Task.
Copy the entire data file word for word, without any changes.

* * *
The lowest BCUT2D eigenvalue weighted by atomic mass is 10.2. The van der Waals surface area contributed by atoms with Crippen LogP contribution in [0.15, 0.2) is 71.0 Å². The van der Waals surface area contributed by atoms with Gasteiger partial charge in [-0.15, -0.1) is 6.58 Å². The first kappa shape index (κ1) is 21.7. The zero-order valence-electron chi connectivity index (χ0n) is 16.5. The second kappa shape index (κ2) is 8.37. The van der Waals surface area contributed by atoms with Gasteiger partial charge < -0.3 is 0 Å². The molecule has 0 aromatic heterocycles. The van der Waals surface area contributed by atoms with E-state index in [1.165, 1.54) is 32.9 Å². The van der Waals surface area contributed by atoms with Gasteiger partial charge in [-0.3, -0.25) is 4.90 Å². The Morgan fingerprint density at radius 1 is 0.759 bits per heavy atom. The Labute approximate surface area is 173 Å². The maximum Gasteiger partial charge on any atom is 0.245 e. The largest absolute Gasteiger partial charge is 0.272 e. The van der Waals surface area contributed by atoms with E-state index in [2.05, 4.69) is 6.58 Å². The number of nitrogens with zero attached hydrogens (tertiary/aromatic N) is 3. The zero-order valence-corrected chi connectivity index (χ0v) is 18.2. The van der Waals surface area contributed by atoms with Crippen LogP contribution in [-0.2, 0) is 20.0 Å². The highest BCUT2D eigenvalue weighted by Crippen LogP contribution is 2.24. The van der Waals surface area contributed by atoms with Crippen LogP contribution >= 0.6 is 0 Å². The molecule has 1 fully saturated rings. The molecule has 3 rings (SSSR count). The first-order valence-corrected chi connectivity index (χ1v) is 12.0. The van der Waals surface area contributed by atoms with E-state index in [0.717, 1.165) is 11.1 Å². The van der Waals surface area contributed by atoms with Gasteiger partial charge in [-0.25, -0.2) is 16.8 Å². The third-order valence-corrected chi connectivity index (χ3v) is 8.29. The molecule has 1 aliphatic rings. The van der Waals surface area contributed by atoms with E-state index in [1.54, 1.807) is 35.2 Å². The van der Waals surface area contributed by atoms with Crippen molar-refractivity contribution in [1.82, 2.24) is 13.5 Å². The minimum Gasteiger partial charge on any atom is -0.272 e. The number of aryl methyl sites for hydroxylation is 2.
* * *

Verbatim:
The lowest BCUT2D eigenvalue weighted by atomic mass is 10.2. The van der Waals surface area contributed by atoms with Crippen LogP contribution in [0.15, 0.2) is 71.0 Å². The van der Waals surface area contributed by atoms with Gasteiger partial charge in [-0.15, -0.1) is 6.58 Å². The first kappa shape index (κ1) is 21.7. The zero-order valence-electron chi connectivity index (χ0n) is 16.5. The second kappa shape index (κ2) is 8.37. The van der Waals surface area contributed by atoms with Gasteiger partial charge < -0.3 is 0 Å². The molecule has 0 aromatic heterocycles. The van der Waals surface area contributed by atoms with E-state index in [1.165, 1.54) is 32.9 Å². The van der Waals surface area contributed by atoms with Gasteiger partial charge in [-0.3, -0.25) is 4.90 Å². The Morgan fingerprint density at radius 1 is 0.759 bits per heavy atom. The Labute approximate surface area is 173 Å². The maximum Gasteiger partial charge on any atom is 0.245 e. The largest absolute Gasteiger partial charge is 0.272 e. The van der Waals surface area contributed by atoms with E-state index in [2.05, 4.69) is 6.58 Å². The number of nitrogens with zero attached hydrogens (tertiary/aromatic N) is 3. The zero-order valence-corrected chi connectivity index (χ0v) is 18.2. The van der Waals surface area contributed by atoms with Crippen LogP contribution in [-0.2, 0) is 20.0 Å². The highest BCUT2D eigenvalue weighted by Crippen LogP contribution is 2.24. The van der Waals surface area contributed by atoms with Crippen LogP contribution >= 0.6 is 0 Å². The molecule has 1 fully saturated rings. The molecule has 3 rings (SSSR count). The first-order valence-corrected chi connectivity index (χ1v) is 12.0. The van der Waals surface area contributed by atoms with E-state index in [0.717, 1.165) is 11.1 Å². The van der Waals surface area contributed by atoms with Gasteiger partial charge in [-0.25, -0.2) is 16.8 Å². The third-order valence-corrected chi connectivity index (χ3v) is 8.29. The molecule has 1 aliphatic rings. The van der Waals surface area contributed by atoms with E-state index in [1.54, 1.807) is 35.2 Å². The van der Waals surface area contributed by atoms with Crippen molar-refractivity contribution in [1.82, 2.24) is 13.5 Å². The minimum Gasteiger partial charge on any atom is -0.272 e. The number of aryl methyl sites for hydroxylation is 2.